2009 KANSAS CITY ROYALS PREVIEW
The Royals managed to break out of the Central Division basement in 2009, finishing in fourth place. They also managed to find a few pieces which will help them build for the future. Star closer Joakim Soria was a breakout star and a number of their young players showed significant promise.
2009 also looks up for the Royals. The offseason brought a number of new additions, including Coco Crisp in the outfield, Mike Jacobs and Willie Bloomquist in the infield and Kyle Farnsworth in the bullpen. Kansas City should be a better team than their 2009 incarnation but will it show in the standings?
The Royals enjoyed solid performances in 2009 from Gil Meche (14-11, 3.98 ERA, 210 IP, 34 starts, 183 K last season) and Zach Greinke (13-10, 3.47 ERA, 202 IP, 32 Starts, 183 K). Especially encouraging was Greinke’s performance since he appears to have put his past off field issues behind and is beginning to realize his potential. They will be joined in the 2009 rotation by Brian Bannister (9-16, 5.76 ERA, 182 IP, 32 Starts), who struggled with a classic case of the sophomore slump last year. The final two rotation spots will likely be filled by youngsters Luke Hochevar (6-12, 5.51 ERA, 22 Starts) and Kyle Davies (9-7, 4.06 ERA, 21 Starts), though Horacio Ramirez (4.34 ERA in relief work) has started in the past and will be given the chance to break into the rotation in Spring Training. Kansas City has a lot of talent in the rotation but their starting pitching is still the division’s weakest.
Despite the rotation’s question marks, there shouldn’t be many concerned with the Royals’ bullpen. Former Diamondback Brandon Lyon (4.70 ERA, 26 Saves) should step in as the closer and despite his relatively high ERA he should be effective in that role. Setting up will be flamethrower Joel Zumaya (3.47 ERA), who was yet another one of the Royals’ injury casualties last season. Former closer Fernando Rodney (4.91 ERA, 13 saves) should also be an asset as he has historically been more effective in non-save situations. While no one is going to confuse the Royals’ bullpen with the excellent groups in Cleveland and Minnesota, the Royals should be more than adequate in the late innings and definitely are much better than last year’s group.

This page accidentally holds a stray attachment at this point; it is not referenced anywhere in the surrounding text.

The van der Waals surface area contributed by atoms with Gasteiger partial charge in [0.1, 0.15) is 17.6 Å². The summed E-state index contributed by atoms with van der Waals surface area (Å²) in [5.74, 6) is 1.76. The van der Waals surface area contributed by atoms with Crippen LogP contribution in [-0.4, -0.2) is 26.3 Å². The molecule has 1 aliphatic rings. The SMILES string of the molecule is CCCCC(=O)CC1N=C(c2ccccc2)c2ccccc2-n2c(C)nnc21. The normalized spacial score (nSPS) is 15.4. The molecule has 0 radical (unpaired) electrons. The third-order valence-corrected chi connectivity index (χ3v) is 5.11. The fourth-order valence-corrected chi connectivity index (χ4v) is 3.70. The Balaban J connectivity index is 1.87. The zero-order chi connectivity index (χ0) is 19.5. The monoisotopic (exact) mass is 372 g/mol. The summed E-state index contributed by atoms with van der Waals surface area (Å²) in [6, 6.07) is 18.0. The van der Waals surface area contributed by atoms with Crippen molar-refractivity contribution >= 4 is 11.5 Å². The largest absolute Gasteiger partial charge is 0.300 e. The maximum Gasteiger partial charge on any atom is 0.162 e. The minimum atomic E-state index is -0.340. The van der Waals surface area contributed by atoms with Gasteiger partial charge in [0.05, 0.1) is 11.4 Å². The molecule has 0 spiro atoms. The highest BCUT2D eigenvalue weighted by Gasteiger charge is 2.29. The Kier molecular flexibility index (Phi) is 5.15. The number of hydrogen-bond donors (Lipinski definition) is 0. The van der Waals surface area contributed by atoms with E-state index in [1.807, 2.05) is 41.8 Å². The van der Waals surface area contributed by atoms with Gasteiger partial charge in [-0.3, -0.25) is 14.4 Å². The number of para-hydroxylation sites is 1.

The Royals gave their infield a facelift for the second consecutive offseason, acquiring catcher George Laird (.276, 6 HR, 41 RBI, .329 OBP with Texas) and shortstop Adam Everett and jettisoning former starter Edgar Renteria. Laird is expected to start and if Everett can finally shake the injury bug which has ailed him the past two seasons then he will likely replace Renteria. Everett is expected to compete with Ramon Santiago (.282, 4 HR, 18 RBI, .411 OBP in 56 games) at shortstop and the Royals should get good production from the pair. The star of the infield is first baseman Miguel Cabrera (.292, 37 HR, 127 RBI, .349 OBP), who was the highlight of the 2009 season for Tiger fans. Expect him to remain a lethal weapon at the plate for years to come. Second baseman Placido Polanco (.307, 8 HR, 58 RBI, .350 OBP) is also a very solid contributor and should get on base a lot. At third, former catcher Brandon Inge (.205, 11 HR, 51 RBI, .303 OBP) is expected to start but the Royals could find themselves looking for other options once July rolls around. Overall, there are few teams which can boast a player of Cabrera’s caliber in all of baseball but the left side of the infield is below average, at best
Kansas City has a solid outfield unit, highlighted by superstar Magglio Ordonez (.317, 21 HR, 103 RBI, .376 OBP), who is one of baseball’s best in right field. Centerfielder Curtis Granderson (.280, 22 HR, 66 RBI, .365 OBP) has plenty of pop as well and is a threat on the basepaths. In left field, Carlos Guillen (.286, 10 HR, 54 RBI, .376 OBP) is also a very solid player. Marcus Thames (.241, 25 HR, 56 RBI, .292 OBP) will also see time at all three positions when he isn’t the Designated Hitter. 40 year old Gary Sheffield (.225, 19 HR, 57 RBI, .326 OBP) could see some time as well but he is primarily a DH at this stage in his career. The Royals’ outfield is a very good unit both defensively and at the plate and are definitely the team’s biggest strength.
The Royals have a lot of talent on hand but they also have a lot of questions. Much like last year, it appears that the Royals will have the ability to score a ton of runs but their pitching staff could hold them back. While their bullpen is definitely improved, their rotation still features a number of young hurlers who don’t have large track records of sustained success at the Major League level. Furthermore, their most talented pitcher (Bonderman) might begin the year on the DL. While the Royals’ offense will keep them in a lot of games, their rotation will have to step up if the Royals are going to significantly improve upon their 74-88 record of a year ago. Overall, realistic expectations for the Royals are a finish somewhere around .500 and it doesn’t seem likely that they’ll compete with Cleveland and Minnesota for the division. An 81-81 record and a third place finish in the American League Central sounds about right.
By Matt Baxendell
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